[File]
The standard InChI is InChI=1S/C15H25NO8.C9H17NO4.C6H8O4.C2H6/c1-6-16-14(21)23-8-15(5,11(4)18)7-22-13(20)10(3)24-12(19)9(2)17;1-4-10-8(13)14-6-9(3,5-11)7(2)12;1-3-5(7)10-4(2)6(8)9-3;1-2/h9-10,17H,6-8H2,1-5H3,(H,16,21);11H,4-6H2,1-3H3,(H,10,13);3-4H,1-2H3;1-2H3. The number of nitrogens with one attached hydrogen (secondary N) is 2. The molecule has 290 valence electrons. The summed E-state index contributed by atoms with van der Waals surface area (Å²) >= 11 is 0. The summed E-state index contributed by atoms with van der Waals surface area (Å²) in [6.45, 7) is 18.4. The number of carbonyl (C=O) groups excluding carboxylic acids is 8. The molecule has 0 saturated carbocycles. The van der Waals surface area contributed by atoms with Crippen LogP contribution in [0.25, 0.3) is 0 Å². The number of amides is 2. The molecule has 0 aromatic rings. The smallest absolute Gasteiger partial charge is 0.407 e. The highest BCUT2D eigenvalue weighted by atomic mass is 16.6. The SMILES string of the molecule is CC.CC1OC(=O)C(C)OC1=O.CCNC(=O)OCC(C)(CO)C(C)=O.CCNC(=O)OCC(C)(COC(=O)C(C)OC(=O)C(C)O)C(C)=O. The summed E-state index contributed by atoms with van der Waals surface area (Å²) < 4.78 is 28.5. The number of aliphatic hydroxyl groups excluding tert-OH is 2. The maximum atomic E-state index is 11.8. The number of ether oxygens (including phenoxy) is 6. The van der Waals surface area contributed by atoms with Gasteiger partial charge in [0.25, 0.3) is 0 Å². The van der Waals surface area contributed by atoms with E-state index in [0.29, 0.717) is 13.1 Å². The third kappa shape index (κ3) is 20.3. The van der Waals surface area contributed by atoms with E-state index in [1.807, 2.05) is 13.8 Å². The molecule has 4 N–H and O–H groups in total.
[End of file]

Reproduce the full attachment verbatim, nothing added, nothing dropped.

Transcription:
The standard InChI is InChI=1S/C15H25NO8.C9H17NO4.C6H8O4.C2H6/c1-6-16-14(21)23-8-15(5,11(4)18)7-22-13(20)10(3)24-12(19)9(2)17;1-4-10-8(13)14-6-9(3,5-11)7(2)12;1-3-5(7)10-4(2)6(8)9-3;1-2/h9-10,17H,6-8H2,1-5H3,(H,16,21);11H,4-6H2,1-3H3,(H,10,13);3-4H,1-2H3;1-2H3. The number of nitrogens with one attached hydrogen (secondary N) is 2. The molecule has 290 valence electrons. The summed E-state index contributed by atoms with van der Waals surface area (Å²) >= 11 is 0. The summed E-state index contributed by atoms with van der Waals surface area (Å²) in [6.45, 7) is 18.4. The number of carbonyl (C=O) groups excluding carboxylic acids is 8. The molecule has 0 saturated carbocycles. The van der Waals surface area contributed by atoms with Crippen LogP contribution in [0.25, 0.3) is 0 Å². The number of amides is 2. The molecule has 0 aromatic rings. The smallest absolute Gasteiger partial charge is 0.407 e. The highest BCUT2D eigenvalue weighted by atomic mass is 16.6. The SMILES string of the molecule is CC.CC1OC(=O)C(C)OC1=O.CCNC(=O)OCC(C)(CO)C(C)=O.CCNC(=O)OCC(C)(COC(=O)C(C)OC(=O)C(C)O)C(C)=O. The summed E-state index contributed by atoms with van der Waals surface area (Å²) < 4.78 is 28.5. The number of aliphatic hydroxyl groups excluding tert-OH is 2. The maximum atomic E-state index is 11.8. The number of ether oxygens (including phenoxy) is 6. The van der Waals surface area contributed by atoms with Gasteiger partial charge in [0.25, 0.3) is 0 Å². The van der Waals surface area contributed by atoms with E-state index in [0.29, 0.717) is 13.1 Å². The third kappa shape index (κ3) is 20.3. The van der Waals surface area contributed by atoms with E-state index in [1.807, 2.05) is 13.8 Å². The molecule has 4 N–H and O–H groups in total.